In order to highlight the differential impact of poverty, inequality and conflict on women/girls and men/boys, PIND commissioned a Gender Assessment of the Niger Delta Region in 2011 which was conducted by the Centre for Development and Population Activities (CEDPA) and another study in 2012 titled Identification and Analysis of Traditional Gender Norms and its Impact on Generating Equitable Socio-Economic Development in Selected LGAs in Akwa Ibom, Bayelsa and Ondo States conducted by Aries Concept Nigeria Limited. Both studies showed the following:
Initially, there was an assumption that the key determinants of conflict within the Niger Delta had to do mainly with resource control and the resultant militancy which disrupted economic activities and resulted in a vicious cycle of conflict and poverty. Our Partners for Peace (P4P) began a stakeholder consultation in November 2012 to identify the causes of conflict in the Niger Delta. This process uncovered the stark reality that conflict risk factors vary across the region:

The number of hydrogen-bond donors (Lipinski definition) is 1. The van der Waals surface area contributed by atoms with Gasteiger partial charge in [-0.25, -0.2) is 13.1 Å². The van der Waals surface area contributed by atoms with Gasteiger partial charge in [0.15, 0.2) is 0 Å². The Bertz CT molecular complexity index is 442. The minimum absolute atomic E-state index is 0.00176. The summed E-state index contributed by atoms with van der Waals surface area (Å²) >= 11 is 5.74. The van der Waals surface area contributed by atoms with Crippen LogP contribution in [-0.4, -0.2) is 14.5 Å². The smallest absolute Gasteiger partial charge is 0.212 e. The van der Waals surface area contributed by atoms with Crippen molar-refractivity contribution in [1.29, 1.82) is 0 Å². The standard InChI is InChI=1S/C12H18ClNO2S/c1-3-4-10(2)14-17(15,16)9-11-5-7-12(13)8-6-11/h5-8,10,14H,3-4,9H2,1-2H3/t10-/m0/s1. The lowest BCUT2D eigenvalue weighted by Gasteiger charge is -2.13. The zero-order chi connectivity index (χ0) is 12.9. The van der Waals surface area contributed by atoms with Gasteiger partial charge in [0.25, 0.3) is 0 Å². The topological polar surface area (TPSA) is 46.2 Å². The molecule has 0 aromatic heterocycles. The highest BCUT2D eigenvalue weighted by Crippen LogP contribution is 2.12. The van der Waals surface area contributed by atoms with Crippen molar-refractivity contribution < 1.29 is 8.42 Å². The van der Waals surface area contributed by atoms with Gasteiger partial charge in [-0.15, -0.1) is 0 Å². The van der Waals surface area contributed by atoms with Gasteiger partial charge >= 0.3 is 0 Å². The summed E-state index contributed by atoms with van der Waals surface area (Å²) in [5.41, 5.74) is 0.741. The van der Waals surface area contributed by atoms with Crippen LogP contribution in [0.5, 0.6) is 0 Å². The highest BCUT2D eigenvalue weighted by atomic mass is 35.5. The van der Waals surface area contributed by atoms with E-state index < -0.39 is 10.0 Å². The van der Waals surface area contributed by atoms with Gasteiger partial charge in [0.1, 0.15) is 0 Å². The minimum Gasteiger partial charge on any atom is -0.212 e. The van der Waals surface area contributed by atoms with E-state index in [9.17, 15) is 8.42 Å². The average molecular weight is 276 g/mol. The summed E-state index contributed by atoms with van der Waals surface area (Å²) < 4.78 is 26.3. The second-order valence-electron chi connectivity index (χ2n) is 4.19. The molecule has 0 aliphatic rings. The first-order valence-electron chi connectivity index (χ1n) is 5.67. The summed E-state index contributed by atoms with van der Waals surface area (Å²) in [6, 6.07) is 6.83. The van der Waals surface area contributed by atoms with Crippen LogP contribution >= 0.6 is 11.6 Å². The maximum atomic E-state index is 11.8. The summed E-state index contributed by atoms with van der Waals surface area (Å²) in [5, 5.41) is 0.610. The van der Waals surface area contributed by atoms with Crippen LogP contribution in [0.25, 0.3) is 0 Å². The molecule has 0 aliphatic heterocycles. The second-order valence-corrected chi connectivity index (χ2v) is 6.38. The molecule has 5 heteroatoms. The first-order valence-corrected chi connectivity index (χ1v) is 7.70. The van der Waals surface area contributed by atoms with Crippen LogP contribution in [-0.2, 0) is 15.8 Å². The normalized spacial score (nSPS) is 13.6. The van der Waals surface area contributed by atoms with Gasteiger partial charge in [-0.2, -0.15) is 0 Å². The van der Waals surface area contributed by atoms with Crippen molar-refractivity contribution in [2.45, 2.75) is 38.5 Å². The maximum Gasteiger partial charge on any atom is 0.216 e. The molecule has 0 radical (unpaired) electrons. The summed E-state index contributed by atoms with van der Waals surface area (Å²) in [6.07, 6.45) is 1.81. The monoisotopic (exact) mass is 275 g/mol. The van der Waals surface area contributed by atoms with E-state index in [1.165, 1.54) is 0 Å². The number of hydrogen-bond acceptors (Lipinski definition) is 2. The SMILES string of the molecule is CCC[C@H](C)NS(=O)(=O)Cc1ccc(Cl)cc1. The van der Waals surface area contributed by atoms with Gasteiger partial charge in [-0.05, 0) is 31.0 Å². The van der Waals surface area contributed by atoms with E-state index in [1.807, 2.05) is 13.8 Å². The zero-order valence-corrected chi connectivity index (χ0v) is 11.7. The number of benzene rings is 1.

The P4P study on Drivers and Impacts of Conflict in the Niger Delta showed that ‘women and children were rarely the perpetrators of violence but they were often cited as being the most negatively affected’.
The P4P study also found that ‘it was observed that although women often played a positive role in peace building, their contribution was not always recognised and their voices were muted within traditional structures.’ Scholars are in agreement that beyond being victims of conflict, women have key strengths, skills, and roles that should be leveraged for more effective peace building and conflict mitigation. When empowered, women have been known to work effectively to prevent the start and spread of violent conflict.’’
Putting these insights into consideration would go a long way in contributing to the overall success of mainstreaming gender into development programming for the region